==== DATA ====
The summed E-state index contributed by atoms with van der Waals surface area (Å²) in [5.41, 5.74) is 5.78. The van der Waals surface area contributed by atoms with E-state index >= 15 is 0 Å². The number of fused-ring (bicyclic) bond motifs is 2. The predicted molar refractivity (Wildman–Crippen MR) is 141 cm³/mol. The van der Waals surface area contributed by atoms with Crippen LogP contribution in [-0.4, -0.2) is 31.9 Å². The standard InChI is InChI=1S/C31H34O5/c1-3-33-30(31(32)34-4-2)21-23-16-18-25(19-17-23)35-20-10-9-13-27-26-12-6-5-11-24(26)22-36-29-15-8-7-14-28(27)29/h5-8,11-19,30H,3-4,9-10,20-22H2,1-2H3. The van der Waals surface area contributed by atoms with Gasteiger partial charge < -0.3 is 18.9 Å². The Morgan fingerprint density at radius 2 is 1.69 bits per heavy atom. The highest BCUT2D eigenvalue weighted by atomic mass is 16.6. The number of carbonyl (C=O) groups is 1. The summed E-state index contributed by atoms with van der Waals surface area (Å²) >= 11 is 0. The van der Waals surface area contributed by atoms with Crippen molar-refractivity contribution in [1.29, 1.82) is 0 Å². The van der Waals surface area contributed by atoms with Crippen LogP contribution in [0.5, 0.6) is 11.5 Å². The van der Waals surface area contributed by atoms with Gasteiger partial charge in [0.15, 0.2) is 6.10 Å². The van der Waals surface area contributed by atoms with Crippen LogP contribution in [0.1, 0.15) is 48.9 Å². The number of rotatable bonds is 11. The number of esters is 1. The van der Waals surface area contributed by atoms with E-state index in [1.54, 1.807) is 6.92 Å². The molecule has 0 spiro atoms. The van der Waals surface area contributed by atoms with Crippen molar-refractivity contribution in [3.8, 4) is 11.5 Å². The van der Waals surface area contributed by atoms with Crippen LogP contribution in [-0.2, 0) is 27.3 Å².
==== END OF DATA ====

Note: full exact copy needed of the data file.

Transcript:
The summed E-state index contributed by atoms with van der Waals surface area (Å²) in [5.41, 5.74) is 5.78. The van der Waals surface area contributed by atoms with E-state index >= 15 is 0 Å². The number of fused-ring (bicyclic) bond motifs is 2. The predicted molar refractivity (Wildman–Crippen MR) is 141 cm³/mol. The van der Waals surface area contributed by atoms with Crippen LogP contribution in [-0.4, -0.2) is 31.9 Å². The standard InChI is InChI=1S/C31H34O5/c1-3-33-30(31(32)34-4-2)21-23-16-18-25(19-17-23)35-20-10-9-13-27-26-12-6-5-11-24(26)22-36-29-15-8-7-14-28(27)29/h5-8,11-19,30H,3-4,9-10,20-22H2,1-2H3. The van der Waals surface area contributed by atoms with Gasteiger partial charge < -0.3 is 18.9 Å². The Morgan fingerprint density at radius 2 is 1.69 bits per heavy atom. The highest BCUT2D eigenvalue weighted by atomic mass is 16.6. The number of carbonyl (C=O) groups is 1. The summed E-state index contributed by atoms with van der Waals surface area (Å²) >= 11 is 0. The van der Waals surface area contributed by atoms with Crippen molar-refractivity contribution in [1.29, 1.82) is 0 Å². The van der Waals surface area contributed by atoms with Crippen LogP contribution in [0.5, 0.6) is 11.5 Å². The van der Waals surface area contributed by atoms with Gasteiger partial charge in [0.15, 0.2) is 6.10 Å². The van der Waals surface area contributed by atoms with Crippen LogP contribution in [0.1, 0.15) is 48.9 Å². The number of rotatable bonds is 11. The number of esters is 1. The van der Waals surface area contributed by atoms with E-state index in [1.54, 1.807) is 6.92 Å². The molecule has 0 spiro atoms. The van der Waals surface area contributed by atoms with Crippen molar-refractivity contribution in [3.8, 4) is 11.5 Å². The van der Waals surface area contributed by atoms with Crippen LogP contribution in [-0.2, 0) is 27.3 Å².